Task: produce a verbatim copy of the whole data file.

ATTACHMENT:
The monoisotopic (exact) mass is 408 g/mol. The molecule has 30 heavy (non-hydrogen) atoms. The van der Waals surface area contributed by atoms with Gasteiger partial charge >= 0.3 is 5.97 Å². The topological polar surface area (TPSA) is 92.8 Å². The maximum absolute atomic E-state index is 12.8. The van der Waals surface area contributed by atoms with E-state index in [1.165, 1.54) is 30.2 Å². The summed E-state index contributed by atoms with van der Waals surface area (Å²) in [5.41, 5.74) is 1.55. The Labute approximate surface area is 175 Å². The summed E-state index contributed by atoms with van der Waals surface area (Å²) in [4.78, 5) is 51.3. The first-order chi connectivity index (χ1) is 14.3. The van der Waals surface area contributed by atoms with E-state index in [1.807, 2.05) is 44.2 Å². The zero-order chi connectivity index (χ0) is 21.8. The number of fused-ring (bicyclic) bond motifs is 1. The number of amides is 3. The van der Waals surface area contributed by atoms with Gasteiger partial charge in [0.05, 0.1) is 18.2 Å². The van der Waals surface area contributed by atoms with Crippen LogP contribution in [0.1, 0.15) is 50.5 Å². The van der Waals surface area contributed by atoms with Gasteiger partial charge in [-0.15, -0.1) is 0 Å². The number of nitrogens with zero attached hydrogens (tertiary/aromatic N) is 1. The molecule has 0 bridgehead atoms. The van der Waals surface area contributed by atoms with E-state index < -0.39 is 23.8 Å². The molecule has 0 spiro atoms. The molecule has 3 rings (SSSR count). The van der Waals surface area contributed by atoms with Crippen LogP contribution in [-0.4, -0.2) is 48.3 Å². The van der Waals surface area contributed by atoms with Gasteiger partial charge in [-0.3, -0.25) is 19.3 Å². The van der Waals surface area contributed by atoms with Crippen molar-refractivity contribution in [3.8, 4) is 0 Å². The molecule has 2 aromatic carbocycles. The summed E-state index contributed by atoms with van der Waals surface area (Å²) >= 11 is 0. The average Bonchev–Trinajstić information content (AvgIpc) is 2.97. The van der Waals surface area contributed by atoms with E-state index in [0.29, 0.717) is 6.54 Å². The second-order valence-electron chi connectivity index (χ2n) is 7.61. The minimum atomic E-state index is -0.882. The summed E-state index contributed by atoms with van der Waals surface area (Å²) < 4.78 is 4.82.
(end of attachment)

The monoisotopic (exact) mass is 408 g/mol. The molecule has 30 heavy (non-hydrogen) atoms. The van der Waals surface area contributed by atoms with Gasteiger partial charge >= 0.3 is 5.97 Å². The topological polar surface area (TPSA) is 92.8 Å². The maximum absolute atomic E-state index is 12.8. The van der Waals surface area contributed by atoms with E-state index in [1.165, 1.54) is 30.2 Å². The summed E-state index contributed by atoms with van der Waals surface area (Å²) in [5.41, 5.74) is 1.55. The Labute approximate surface area is 175 Å². The summed E-state index contributed by atoms with van der Waals surface area (Å²) in [4.78, 5) is 51.3. The first-order chi connectivity index (χ1) is 14.3. The van der Waals surface area contributed by atoms with E-state index in [1.807, 2.05) is 44.2 Å². The zero-order chi connectivity index (χ0) is 21.8. The number of fused-ring (bicyclic) bond motifs is 1. The number of amides is 3. The van der Waals surface area contributed by atoms with Gasteiger partial charge in [0.05, 0.1) is 18.2 Å². The van der Waals surface area contributed by atoms with Crippen LogP contribution in [0.1, 0.15) is 50.5 Å². The van der Waals surface area contributed by atoms with Gasteiger partial charge in [-0.15, -0.1) is 0 Å². The number of nitrogens with zero attached hydrogens (tertiary/aromatic N) is 1. The molecule has 0 bridgehead atoms. The van der Waals surface area contributed by atoms with E-state index < -0.39 is 23.8 Å². The molecule has 0 spiro atoms. The molecule has 3 rings (SSSR count). The van der Waals surface area contributed by atoms with Crippen LogP contribution in [-0.4, -0.2) is 48.3 Å². The van der Waals surface area contributed by atoms with Gasteiger partial charge in [-0.3, -0.25) is 19.3 Å². The van der Waals surface area contributed by atoms with Crippen molar-refractivity contribution in [3.8, 4) is 0 Å². The molecule has 2 aromatic carbocycles. The summed E-state index contributed by atoms with van der Waals surface area (Å²) >= 11 is 0. The average Bonchev–Trinajstić information content (AvgIpc) is 2.97. The van der Waals surface area contributed by atoms with E-state index in [0.29, 0.717) is 6.54 Å². The second-order valence-electron chi connectivity index (χ2n) is 7.61. The minimum atomic E-state index is -0.882. The summed E-state index contributed by atoms with van der Waals surface area (Å²) < 4.78 is 4.82.